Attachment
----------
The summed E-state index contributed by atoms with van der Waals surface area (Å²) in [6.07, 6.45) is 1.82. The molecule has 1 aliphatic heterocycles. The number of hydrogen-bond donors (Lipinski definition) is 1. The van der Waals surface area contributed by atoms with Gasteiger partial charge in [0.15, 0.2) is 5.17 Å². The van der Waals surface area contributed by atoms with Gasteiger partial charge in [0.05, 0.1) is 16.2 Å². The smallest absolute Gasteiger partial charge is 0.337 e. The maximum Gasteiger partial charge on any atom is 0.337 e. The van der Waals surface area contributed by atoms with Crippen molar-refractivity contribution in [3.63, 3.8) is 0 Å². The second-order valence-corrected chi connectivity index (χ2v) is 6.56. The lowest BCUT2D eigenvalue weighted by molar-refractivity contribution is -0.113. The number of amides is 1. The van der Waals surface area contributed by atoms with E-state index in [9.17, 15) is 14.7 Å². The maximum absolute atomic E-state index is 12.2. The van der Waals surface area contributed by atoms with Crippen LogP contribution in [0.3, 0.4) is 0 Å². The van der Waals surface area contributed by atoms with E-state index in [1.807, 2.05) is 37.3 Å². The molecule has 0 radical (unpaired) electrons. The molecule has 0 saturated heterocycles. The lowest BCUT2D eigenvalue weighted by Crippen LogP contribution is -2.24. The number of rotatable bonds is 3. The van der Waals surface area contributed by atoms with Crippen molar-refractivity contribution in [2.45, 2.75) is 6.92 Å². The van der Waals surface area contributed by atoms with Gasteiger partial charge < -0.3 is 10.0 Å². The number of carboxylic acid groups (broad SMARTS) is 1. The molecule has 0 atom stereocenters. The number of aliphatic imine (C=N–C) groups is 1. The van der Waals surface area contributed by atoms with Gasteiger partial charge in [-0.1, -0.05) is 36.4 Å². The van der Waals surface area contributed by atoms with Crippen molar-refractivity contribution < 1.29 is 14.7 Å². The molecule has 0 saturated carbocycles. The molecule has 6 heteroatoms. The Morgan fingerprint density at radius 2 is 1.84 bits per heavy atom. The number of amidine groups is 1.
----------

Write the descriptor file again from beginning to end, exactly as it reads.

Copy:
The summed E-state index contributed by atoms with van der Waals surface area (Å²) in [6.07, 6.45) is 1.82. The molecule has 1 aliphatic heterocycles. The number of hydrogen-bond donors (Lipinski definition) is 1. The van der Waals surface area contributed by atoms with Gasteiger partial charge in [0.15, 0.2) is 5.17 Å². The van der Waals surface area contributed by atoms with Gasteiger partial charge in [0.05, 0.1) is 16.2 Å². The smallest absolute Gasteiger partial charge is 0.337 e. The maximum Gasteiger partial charge on any atom is 0.337 e. The van der Waals surface area contributed by atoms with Crippen molar-refractivity contribution in [3.63, 3.8) is 0 Å². The second-order valence-corrected chi connectivity index (χ2v) is 6.56. The lowest BCUT2D eigenvalue weighted by molar-refractivity contribution is -0.113. The number of amides is 1. The van der Waals surface area contributed by atoms with E-state index in [9.17, 15) is 14.7 Å². The maximum absolute atomic E-state index is 12.2. The van der Waals surface area contributed by atoms with Crippen LogP contribution in [0.3, 0.4) is 0 Å². The van der Waals surface area contributed by atoms with E-state index in [1.807, 2.05) is 37.3 Å². The molecule has 0 radical (unpaired) electrons. The molecule has 0 saturated heterocycles. The lowest BCUT2D eigenvalue weighted by Crippen LogP contribution is -2.24. The number of rotatable bonds is 3. The van der Waals surface area contributed by atoms with Crippen molar-refractivity contribution in [2.45, 2.75) is 6.92 Å². The van der Waals surface area contributed by atoms with Gasteiger partial charge < -0.3 is 10.0 Å². The number of carboxylic acid groups (broad SMARTS) is 1. The molecule has 0 atom stereocenters. The number of aliphatic imine (C=N–C) groups is 1. The van der Waals surface area contributed by atoms with Gasteiger partial charge in [-0.1, -0.05) is 36.4 Å². The van der Waals surface area contributed by atoms with Crippen molar-refractivity contribution < 1.29 is 14.7 Å². The molecule has 0 saturated carbocycles. The molecule has 6 heteroatoms. The Morgan fingerprint density at radius 2 is 1.84 bits per heavy atom. The number of amidine groups is 1.